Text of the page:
Human Trafficking Awareness Among First Year Medical Students

dc.contributor.authorSmith, Michael
dc.creatorTaskov, Viktoria
dc.description.abstractPurpose: Human Trafficking is an exceedingly prevalent problem in today's society. Unfortunately, this issue is also not well publicized or commonly known among the general population. Studies have estimated that anywhere between 50-80% of human trafficking victims will seek medical attention while being trafficked. This provides an important opportunity for the medical community to play a critical role in identifying potential victims and interrupting the cycle of trafficking. An initial step to empower the medical community is to increase awareness and education of future health practitioners. Thus, this study aims to assess the pre-existing knowledge that future medical professionals have on the topic. Methods: A survey was administered to XX first-year medical students that focused on individual's knowledge of the scope of the trafficking problem. Results: The data indicate three areas of significant knowledge deficits about trafficking including a lack of 1) confidence in identifying a victim of human trafficking, 2) knowledge of the correct avenues to help these people when identified, and 3) awareness of the likelihood that they will encounter one of these patients in their future practice. Conclusion: Continuation of this and/or similar surveys will enhance the awareness of the problem among future physicians, and help to identify areas of need for education of future physicians.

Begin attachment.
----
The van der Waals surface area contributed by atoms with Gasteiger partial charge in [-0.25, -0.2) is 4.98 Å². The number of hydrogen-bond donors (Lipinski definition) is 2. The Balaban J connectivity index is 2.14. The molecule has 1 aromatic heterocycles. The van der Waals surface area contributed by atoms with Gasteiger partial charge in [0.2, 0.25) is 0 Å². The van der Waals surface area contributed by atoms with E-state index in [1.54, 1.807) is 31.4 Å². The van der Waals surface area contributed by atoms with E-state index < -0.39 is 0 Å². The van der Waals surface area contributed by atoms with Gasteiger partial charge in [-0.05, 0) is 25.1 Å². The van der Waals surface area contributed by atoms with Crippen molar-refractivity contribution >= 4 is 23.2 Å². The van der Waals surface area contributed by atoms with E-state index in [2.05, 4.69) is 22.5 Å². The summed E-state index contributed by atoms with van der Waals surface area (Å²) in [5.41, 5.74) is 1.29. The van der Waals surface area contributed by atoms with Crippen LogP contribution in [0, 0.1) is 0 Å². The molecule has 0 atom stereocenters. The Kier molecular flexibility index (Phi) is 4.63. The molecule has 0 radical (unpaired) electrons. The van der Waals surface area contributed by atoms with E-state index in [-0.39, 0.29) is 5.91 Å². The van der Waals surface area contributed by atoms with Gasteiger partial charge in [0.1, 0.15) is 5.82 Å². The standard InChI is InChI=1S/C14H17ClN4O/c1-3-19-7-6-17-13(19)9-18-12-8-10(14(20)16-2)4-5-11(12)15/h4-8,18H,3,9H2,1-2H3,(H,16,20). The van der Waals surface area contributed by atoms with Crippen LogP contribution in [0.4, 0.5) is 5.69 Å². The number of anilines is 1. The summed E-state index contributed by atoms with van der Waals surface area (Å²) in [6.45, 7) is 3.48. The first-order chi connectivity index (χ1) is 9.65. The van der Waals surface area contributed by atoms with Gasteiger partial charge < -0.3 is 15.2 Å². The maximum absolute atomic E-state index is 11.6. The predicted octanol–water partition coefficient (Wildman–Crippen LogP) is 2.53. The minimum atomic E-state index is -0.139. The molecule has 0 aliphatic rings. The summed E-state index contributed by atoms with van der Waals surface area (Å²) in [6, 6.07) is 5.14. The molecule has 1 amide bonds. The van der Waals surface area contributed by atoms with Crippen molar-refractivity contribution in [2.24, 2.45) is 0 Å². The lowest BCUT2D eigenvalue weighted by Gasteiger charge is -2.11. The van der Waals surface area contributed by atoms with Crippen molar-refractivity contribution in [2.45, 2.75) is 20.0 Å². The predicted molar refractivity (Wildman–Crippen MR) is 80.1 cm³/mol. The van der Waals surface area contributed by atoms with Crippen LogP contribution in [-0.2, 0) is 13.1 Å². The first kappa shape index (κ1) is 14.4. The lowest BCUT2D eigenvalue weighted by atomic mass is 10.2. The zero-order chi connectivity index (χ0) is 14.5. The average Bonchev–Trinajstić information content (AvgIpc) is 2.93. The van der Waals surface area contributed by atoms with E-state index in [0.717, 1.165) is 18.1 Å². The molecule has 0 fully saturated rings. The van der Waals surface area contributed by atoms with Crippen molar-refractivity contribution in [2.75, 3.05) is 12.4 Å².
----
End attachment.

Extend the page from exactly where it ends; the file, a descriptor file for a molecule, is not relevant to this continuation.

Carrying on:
dc.titleHuman Trafficking Awareness Among First Year Medical Students